This study was approved by the Research Ethics Committee of the Faculty of Medicine, Chulalongkorn University. This study prospectively evaluates women with singleton pregnancies who attended antenatal clinic at King Chulalongkorn Memorial Hospital, Bangkok, Thailand before 28 weeks gestation between April 1, 2009 and April 30, 2010. Women between the age of 20-34 years attending antenatal clinics for the first time with no chronic medical illness, no history of GDM and preeclampsia, no family history of diabetes mellitus, and no history of fetal macrosomia (birth weight ≥ 4,000 g) were recruited into the study. Women with unknown body weight prior to pregnancy and had metabolic syndrome were excluded. Informed consent forms were signed by all eligible women prior to entering. The women were divided into 2 groups according to their prepregnancy BMI; women with normal BMI (18.5-23 kg/m2) became the controls whereas the obese women (BMI ≥ 27.5 kg/m2) joined the study group .
The sample size calculation was based on relative risks of primary and secondary outcomes obtained from our pilot study. We found that relative risks of preeclampsia gave the largest sample size. Thus, we needed 120 women in each group to detect a statistical difference (α = 0.05, β = 0.1).
A two-step diagnostic procedure using a 50-g glucose challenge test and a 100-g oral glucose tolerance test (OGTT) was used to diagnose GDM. 50-g glucose challenge test was performed at 24-28 weeks gestation. Plasma glucose ≥ 140 mg/dl was considered a positive result and was referred for a diagnostic 100-g oral glucose tolerance test (OGTT). GDM was defined as having > 2 plasma glucose values equal to or above the NDDG cut-off values (105, 190, 165, 145 mg/dL) . Preeclampsia was defined as a new onset hypertension (BP ≥ 140/90 mmHg after 20 weeks gestation) and proteinuria ≥ 300 mg/24 hour or ≥ 1+ dipstick which regressed postpartum . Gestational hypertension was defined as a new onset hypertension during pregnancy without any proteinuria which regressed postpartum . The appropriate size of cuff was used to measure blood pressure. Fetal macrosomia was defined as fetal birth weight ≥ 4,000 gm .
Maternal age, parity, gestational age at first antenatal care and delivery, complications during pregnancy and delivery and neonatal outcomes were recorded.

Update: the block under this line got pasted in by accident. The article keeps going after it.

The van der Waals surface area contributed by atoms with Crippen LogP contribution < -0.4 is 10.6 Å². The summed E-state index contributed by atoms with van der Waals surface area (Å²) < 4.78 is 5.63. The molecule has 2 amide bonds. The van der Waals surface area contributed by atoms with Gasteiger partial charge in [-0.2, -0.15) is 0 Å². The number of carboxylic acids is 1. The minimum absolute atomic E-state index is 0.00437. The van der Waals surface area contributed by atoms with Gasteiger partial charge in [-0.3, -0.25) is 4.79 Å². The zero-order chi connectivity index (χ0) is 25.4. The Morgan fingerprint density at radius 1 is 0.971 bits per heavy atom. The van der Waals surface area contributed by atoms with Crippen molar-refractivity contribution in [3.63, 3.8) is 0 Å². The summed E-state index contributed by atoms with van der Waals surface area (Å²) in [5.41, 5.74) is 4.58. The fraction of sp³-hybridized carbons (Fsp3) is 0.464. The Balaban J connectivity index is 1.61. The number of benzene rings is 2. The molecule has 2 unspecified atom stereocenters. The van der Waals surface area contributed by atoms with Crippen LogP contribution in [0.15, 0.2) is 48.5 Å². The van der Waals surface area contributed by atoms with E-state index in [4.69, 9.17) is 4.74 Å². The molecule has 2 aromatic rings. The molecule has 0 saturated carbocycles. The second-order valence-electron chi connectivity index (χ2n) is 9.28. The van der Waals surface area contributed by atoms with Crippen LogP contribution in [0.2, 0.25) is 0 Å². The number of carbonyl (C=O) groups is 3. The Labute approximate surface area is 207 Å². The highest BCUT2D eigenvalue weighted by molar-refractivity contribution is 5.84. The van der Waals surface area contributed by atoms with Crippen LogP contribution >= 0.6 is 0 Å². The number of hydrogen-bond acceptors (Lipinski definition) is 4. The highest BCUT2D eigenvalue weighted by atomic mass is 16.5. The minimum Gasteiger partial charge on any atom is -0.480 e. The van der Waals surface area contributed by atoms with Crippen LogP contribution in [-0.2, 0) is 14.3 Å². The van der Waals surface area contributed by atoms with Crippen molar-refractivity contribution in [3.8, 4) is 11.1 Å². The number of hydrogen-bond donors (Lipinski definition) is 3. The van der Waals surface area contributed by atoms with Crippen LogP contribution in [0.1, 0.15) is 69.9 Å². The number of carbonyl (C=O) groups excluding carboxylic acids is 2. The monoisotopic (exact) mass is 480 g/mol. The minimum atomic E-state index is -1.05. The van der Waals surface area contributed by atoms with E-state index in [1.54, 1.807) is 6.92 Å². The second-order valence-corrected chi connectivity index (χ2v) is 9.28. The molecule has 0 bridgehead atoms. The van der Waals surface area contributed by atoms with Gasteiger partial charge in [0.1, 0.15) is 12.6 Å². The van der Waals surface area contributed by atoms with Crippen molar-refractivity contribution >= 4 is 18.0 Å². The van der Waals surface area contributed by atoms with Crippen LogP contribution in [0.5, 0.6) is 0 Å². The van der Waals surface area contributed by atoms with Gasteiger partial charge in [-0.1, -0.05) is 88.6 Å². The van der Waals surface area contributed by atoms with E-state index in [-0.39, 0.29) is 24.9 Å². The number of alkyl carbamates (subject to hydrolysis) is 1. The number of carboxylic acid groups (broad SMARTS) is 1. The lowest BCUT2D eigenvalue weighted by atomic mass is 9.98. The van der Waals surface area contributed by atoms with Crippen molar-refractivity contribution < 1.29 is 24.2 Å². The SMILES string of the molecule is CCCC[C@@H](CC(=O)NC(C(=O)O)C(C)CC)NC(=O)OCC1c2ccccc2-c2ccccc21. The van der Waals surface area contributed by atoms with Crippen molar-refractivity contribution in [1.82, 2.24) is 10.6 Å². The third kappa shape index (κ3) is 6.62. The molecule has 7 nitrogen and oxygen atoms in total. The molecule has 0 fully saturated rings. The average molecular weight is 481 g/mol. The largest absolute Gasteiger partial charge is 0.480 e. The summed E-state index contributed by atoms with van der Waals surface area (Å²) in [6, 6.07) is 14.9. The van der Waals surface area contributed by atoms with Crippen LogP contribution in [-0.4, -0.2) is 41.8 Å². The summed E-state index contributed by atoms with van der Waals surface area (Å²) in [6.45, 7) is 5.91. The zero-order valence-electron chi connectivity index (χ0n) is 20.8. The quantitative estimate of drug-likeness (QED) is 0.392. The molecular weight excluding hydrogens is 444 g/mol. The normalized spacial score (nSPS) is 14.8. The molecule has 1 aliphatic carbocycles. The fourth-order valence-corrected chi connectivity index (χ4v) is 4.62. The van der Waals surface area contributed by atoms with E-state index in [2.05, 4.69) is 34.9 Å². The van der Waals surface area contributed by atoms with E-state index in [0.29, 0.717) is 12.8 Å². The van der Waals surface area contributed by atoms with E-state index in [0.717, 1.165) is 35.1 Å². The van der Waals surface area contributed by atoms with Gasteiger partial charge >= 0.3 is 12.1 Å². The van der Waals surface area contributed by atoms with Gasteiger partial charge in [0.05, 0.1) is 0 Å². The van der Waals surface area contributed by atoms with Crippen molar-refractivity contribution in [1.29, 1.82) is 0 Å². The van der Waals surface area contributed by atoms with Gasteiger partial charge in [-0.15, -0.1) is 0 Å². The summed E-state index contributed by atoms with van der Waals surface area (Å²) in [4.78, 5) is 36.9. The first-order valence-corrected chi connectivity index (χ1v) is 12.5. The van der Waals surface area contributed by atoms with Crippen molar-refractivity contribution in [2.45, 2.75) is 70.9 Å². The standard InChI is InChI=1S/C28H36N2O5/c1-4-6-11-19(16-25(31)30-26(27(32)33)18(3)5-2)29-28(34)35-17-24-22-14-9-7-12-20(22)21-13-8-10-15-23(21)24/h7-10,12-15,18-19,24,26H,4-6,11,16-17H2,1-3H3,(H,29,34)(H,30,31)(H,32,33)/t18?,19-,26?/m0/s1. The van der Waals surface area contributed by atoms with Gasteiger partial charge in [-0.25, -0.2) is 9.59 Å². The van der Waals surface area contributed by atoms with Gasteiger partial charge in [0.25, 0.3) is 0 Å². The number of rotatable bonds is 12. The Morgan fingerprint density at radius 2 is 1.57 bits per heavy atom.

Statistical analysis was performed by using SPSS software package version 12.0 (SPSS Inc, Chicago, IL, USA). Descriptive statistics was used and presented as mean, standard deviation, and frequency. Continuous variables were compared by student t test and Mann-Whitney U test. Chi square test (or Fisher exact test when appropriate) was used to compare categorical variables. Univariate and multivariate logistic regressions were used to explore the relationships between BMI and risk of outcomes; the results of the analysis were expressed as relative risk (RR) with 95% confidence interval (CI). A P-value < 0.05 was considered statistically significant.
Demographic characteristics according to prepregnancy BMI
(N = 120)
(N = 120)
29.9 ± 3.5
28.2 ± 3.6
51.8 ± 5.0
82.6 ± 11.6
157.6 ± 5.4
159.0 ± 4.9
BMI (kg/m 2 )
20.8 ± 1.4
32.6 ± 3.8
16.0 ± 4.4
12.2 ± 5.7
Gestational age at 1 st ANC visit (weeks)
12.4 ± 5.6
15.2 ± 7.2
Gestational age at delivery (weeks)
38.8 ± 1.1
38.8 ± 1.2
No. of ANC visits (times)
10.2 ± 2.3
9.3 ± 2.6
Prepregnancy body mass index and maternal outcomes
(N = 120)
(N = 120)
Cesarean delivery due to CPD
Prepregnancy body mass index and neonatal outcomes
(N = 120)
(N = 120)
Birth weight (g)
3178.9 ± 424.6
3322.5 ± 407.2
Macrosomia (BW ≥ 4,000 g)
Apgar scores at 1 min
8.8 ± 0.6
8.7 ± 0.7
Apgar scores at 5 min
9.9 ± 0.8
9.9 ± 1.1
NICU admission rate
Relative risks of pregnancy outcomes